Numbness as a concept has already been discussed in brief, but needs a more solid exploration for the purposes of this thesis. As we saw in Chapter 2, some of the main problems encountered in informed consent transactions are the similarity of the consent requests, and, particularly in the case of cookies, the frequency with which these requests are made. Cookies, for example, can be set and accessed with each Web page hyperlink clicked on, which could lead to multiple consent requests every minute if each cookie required explicit consent. This sort of inundation of explicit consent requests, as well as the compounding factor of the requests likely being quite mundane, such as setting a timestamp for a visit, would lead to the user becoming frustrated and annoyed. The user would eventually find some way to make the requests disappear as quickly as possible, such as clicking ``OK'' every time. This apathy toward the reasons for and content of the consent requests is what is termed as ``numbness'', and is a serious problem within computer usage.
Some ways of dealing with user numbness have been to allow users to set broad rules for dealing with cookies, such as explicitly allowing the browser to accept cookies from particular Websites, or only allowing the Website itself to set the cookies (and not a third party, such as an advertisement within the Web page). These settings are not usually on by default, however, with the least amount of user numbness gained from the default option of simply allowing the Web browser to accept all cookies, regardless of their origin. This is quite dangerous from a privacy point of view as it allows for things such as advertising companies which display their ads on many different Websites to build profiles of visitors by keeping cookies tracking the sorts of sites users visit.
At any rate, it is the numbness developed from the need to deal with large numbers of frequent consent requests that leads to the acceptability of options such as the Web browser default setting of allowing all cookies. In terms of End User License Agreements, there are similar problems, but with a slightly different emphasis: here the problem is not so much frequency (although the agreements are sufficiently frequent to warrant numbness from frequency alone) but the combination of frequency and length of the text required to be read. With EULAs so long and in such a difficult legal language, and with similar EULAs appearing each time an application is installed, users do not bother to read them. This sort of numbness is also termed information overload [Levy, 2008] because of the inability of people to easily and accurately digest large amounts of information such as these EULAs. When coupled with the ease of skipping past the agreement and moving on to the next stage of the install process, it is easy to see numbness that establishes itself within the user.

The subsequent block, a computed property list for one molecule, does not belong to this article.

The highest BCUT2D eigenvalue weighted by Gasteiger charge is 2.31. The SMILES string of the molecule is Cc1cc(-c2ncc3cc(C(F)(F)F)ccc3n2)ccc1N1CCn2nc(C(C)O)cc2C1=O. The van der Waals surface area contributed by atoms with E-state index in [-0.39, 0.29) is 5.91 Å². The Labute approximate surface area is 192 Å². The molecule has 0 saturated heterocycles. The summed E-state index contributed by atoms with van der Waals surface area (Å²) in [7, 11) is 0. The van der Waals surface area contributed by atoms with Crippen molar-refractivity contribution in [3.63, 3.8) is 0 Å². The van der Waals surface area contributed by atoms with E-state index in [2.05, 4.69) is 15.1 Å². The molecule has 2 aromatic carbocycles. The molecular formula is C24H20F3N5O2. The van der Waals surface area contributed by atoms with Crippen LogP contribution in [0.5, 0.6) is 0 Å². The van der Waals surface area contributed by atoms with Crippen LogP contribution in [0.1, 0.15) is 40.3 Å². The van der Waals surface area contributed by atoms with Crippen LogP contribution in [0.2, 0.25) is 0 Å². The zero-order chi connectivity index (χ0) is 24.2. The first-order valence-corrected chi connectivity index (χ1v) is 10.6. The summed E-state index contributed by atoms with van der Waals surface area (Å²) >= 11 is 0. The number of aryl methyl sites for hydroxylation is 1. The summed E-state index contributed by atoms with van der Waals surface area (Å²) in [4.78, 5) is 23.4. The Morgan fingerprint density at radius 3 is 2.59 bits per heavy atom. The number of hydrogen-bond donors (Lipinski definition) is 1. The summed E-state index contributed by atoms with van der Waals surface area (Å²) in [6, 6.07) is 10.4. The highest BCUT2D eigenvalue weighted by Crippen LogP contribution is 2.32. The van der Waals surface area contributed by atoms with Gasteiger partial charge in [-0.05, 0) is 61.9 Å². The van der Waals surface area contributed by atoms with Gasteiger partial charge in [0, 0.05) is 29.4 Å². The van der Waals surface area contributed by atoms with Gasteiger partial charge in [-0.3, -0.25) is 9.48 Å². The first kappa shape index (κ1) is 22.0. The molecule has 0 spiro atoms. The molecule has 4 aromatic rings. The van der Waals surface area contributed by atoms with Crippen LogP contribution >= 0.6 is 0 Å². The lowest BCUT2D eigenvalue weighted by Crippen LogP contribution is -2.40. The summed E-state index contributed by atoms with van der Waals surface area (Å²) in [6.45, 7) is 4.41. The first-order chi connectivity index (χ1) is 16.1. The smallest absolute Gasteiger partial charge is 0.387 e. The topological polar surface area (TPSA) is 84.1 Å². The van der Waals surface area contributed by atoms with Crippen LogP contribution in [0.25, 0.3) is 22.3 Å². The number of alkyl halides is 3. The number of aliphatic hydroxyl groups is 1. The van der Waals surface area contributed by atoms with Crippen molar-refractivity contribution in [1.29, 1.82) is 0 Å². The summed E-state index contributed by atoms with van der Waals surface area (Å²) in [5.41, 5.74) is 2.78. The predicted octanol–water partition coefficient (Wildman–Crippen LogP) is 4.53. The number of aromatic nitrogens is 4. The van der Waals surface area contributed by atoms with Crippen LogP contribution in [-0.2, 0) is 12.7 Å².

With good enough initial design, numbness should not become a problem. Users should be able to, with the least effort (at a glance, for example), gain a reasonable understanding of what is in a license agreement before installing a piece of software, or know what information Websites are gaining from their browsing habits3.4. It is with this in mind that I focus on ways to attain good informed consent with minimal effort on the behalf of the user, with the following theory.